RICHMOND, Va. (AP) — Defense attorneys took aim Friday at a businessman's testimony that his relationship with former Virginia Gov. Bob McDonnell and his family was all about business, saying the former CEO texted or called the first lady more than 1,200 times over the course of nearly two years.
Jonnie Williams is a key witness for the prosecution and is testifying under immunity. Attorney William Burck also showed an email the former governor's wife, Maureen McDonnell, sent to Williams the day an earthquake hit Virginia. It said: "I just felt the EARTH MOVE AND I WASN'T HAVING SEX!!!!"
The McDonnells are charged in a 14-count federal indictment with taking more than $165,000 in gifts and loans from Williams in exchange for their help promoting his company's products, primarily the dietary supplement Anatabloc. If convicted, they could face decades in prison.
Williams, who is testifying for a third day, has said his relationship with the McDonnells was about benefiting his business, not friendship.
Williams testified Thursday that he did not have a romantic relationship with former Gov. Bob McDonnell's wife, Maureen. A defense attorney had said earlier this week that Maureen McDonnell, her marriage with her frequently absent husband on the rocks, had developed a crush on Williams and that the former Star Scientific Inc. CEO had deceived her into believing he cared for her.
Williams previously detailed a pattern of requests for gifts by Maureen McDonnell and a $20,000 loan former Gov. Bob McDonnell asked for, along with several events to promote Anatabloc the couple attended — including the product's official launch at the governor's mansion. Williams said he handed out eight $25,000 checks to medical researchers at that event "to prime the pump" for what he hoped would be state-sponsored clinical trials of Anatabloc.
He also talked about his discussions with the governor about transferring some Star Scientific stock to McDonnell so he could borrow against it. Williams said he wanted to keep the deal secret because he knew it was wrong, and McDonnell went along.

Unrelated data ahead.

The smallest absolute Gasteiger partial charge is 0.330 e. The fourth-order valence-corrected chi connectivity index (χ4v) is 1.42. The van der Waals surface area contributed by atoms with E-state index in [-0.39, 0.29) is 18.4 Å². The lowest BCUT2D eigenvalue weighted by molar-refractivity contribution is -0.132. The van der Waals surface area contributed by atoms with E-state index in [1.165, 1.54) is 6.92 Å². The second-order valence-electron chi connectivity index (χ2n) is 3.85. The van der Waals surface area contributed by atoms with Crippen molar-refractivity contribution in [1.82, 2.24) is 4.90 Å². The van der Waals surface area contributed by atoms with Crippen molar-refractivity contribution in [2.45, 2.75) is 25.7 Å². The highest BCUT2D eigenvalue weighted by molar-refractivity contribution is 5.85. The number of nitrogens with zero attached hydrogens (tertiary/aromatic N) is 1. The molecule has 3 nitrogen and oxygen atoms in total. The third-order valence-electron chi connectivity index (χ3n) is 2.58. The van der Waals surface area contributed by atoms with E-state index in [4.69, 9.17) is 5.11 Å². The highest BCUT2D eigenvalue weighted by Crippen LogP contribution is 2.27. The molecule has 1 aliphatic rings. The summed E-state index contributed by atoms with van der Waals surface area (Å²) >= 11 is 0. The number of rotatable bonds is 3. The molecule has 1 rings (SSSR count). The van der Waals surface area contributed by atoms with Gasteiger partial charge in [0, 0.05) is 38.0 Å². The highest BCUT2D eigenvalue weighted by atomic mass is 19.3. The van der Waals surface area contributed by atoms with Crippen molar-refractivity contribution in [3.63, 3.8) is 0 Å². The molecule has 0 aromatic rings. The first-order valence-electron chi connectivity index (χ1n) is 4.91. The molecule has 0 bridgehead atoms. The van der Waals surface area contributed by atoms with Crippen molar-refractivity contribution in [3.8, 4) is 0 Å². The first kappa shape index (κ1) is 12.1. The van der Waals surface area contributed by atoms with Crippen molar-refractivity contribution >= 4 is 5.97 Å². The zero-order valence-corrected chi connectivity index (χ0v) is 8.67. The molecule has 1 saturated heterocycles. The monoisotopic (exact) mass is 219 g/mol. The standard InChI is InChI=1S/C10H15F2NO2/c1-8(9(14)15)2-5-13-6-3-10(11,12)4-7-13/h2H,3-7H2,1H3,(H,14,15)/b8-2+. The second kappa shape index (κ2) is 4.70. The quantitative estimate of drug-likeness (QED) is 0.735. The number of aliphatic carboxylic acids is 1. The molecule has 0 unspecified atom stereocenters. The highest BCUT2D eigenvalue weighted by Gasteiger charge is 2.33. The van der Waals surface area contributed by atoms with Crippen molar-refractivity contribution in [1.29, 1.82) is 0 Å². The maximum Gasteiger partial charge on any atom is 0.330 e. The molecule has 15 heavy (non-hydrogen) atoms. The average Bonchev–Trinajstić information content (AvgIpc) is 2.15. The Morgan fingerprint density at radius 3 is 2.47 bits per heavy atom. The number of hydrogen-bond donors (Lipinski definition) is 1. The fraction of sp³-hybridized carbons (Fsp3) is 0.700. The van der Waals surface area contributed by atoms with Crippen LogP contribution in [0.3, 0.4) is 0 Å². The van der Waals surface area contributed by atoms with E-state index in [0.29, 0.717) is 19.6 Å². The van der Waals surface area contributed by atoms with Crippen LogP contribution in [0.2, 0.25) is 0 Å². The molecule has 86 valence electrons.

"It could be violating laws. I don't know that. It could be," he said.
He said he ultimately concluded he could not make the transfer without reporting it to federal regulators, so he just made a $50,000 loan instead.
Among the gifts from Williams was a Rolex watch he said Maureen requested and then gave to her husband for Christmas in 2012.
"It was a bad decision on my part to buy that watch when she asked for it," Williams said. "I shouldn't have had to buy things like that to get the help I needed."
The watch was passed to the jury, where each juror briefly inspected it as a silent courtroom watched.
Maureen McDonnell also admired Williams' Ferrari and asked if anything like that would be available at his lake house, where the McDonnell family was preparing to spend a short vacation. Williams said no.
"She said, 'It would be nice. We never get to do things like this,'" Williams testified.
He said he had the car delivered. The jury was shown photos of Bob McDonnell driving the sports car.
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